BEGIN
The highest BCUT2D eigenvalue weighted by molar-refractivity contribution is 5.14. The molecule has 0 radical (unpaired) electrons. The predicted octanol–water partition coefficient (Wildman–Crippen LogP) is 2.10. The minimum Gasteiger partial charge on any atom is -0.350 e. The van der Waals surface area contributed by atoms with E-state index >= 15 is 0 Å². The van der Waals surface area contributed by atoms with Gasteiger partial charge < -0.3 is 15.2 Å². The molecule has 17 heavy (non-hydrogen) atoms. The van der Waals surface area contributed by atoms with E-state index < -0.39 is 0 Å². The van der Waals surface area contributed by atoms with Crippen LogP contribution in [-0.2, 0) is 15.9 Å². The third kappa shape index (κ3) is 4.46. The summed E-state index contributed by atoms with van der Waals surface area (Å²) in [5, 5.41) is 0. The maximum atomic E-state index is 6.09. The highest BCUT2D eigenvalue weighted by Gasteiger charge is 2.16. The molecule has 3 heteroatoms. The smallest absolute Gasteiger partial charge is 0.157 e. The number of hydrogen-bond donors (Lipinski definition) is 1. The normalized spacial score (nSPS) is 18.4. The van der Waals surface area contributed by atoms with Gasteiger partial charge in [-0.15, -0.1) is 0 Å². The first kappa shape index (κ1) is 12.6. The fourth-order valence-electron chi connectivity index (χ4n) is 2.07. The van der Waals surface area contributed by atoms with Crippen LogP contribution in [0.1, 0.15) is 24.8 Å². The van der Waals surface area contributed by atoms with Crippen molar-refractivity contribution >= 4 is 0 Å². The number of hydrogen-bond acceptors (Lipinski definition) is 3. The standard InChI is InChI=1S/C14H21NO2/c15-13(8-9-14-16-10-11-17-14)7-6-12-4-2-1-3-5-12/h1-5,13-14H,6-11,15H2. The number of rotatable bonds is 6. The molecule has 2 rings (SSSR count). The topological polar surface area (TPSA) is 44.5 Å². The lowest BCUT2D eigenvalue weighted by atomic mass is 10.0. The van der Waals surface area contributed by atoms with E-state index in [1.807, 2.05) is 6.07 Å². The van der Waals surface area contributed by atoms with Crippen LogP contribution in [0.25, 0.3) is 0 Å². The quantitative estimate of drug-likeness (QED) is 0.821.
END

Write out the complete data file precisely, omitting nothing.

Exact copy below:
The highest BCUT2D eigenvalue weighted by molar-refractivity contribution is 5.14. The molecule has 0 radical (unpaired) electrons. The predicted octanol–water partition coefficient (Wildman–Crippen LogP) is 2.10. The minimum Gasteiger partial charge on any atom is -0.350 e. The van der Waals surface area contributed by atoms with E-state index >= 15 is 0 Å². The van der Waals surface area contributed by atoms with Gasteiger partial charge < -0.3 is 15.2 Å². The molecule has 17 heavy (non-hydrogen) atoms. The van der Waals surface area contributed by atoms with E-state index < -0.39 is 0 Å². The van der Waals surface area contributed by atoms with Crippen LogP contribution in [-0.2, 0) is 15.9 Å². The third kappa shape index (κ3) is 4.46. The summed E-state index contributed by atoms with van der Waals surface area (Å²) in [5, 5.41) is 0. The maximum atomic E-state index is 6.09. The highest BCUT2D eigenvalue weighted by Gasteiger charge is 2.16. The molecule has 3 heteroatoms. The smallest absolute Gasteiger partial charge is 0.157 e. The number of hydrogen-bond donors (Lipinski definition) is 1. The normalized spacial score (nSPS) is 18.4. The van der Waals surface area contributed by atoms with Gasteiger partial charge in [-0.15, -0.1) is 0 Å². The first kappa shape index (κ1) is 12.6. The fourth-order valence-electron chi connectivity index (χ4n) is 2.07. The van der Waals surface area contributed by atoms with Crippen LogP contribution in [0.1, 0.15) is 24.8 Å². The van der Waals surface area contributed by atoms with Crippen molar-refractivity contribution >= 4 is 0 Å². The number of hydrogen-bond acceptors (Lipinski definition) is 3. The standard InChI is InChI=1S/C14H21NO2/c15-13(8-9-14-16-10-11-17-14)7-6-12-4-2-1-3-5-12/h1-5,13-14H,6-11,15H2. The number of rotatable bonds is 6. The molecule has 2 rings (SSSR count). The topological polar surface area (TPSA) is 44.5 Å². The lowest BCUT2D eigenvalue weighted by atomic mass is 10.0. The van der Waals surface area contributed by atoms with E-state index in [1.807, 2.05) is 6.07 Å². The van der Waals surface area contributed by atoms with Crippen LogP contribution in [0.25, 0.3) is 0 Å². The quantitative estimate of drug-likeness (QED) is 0.821.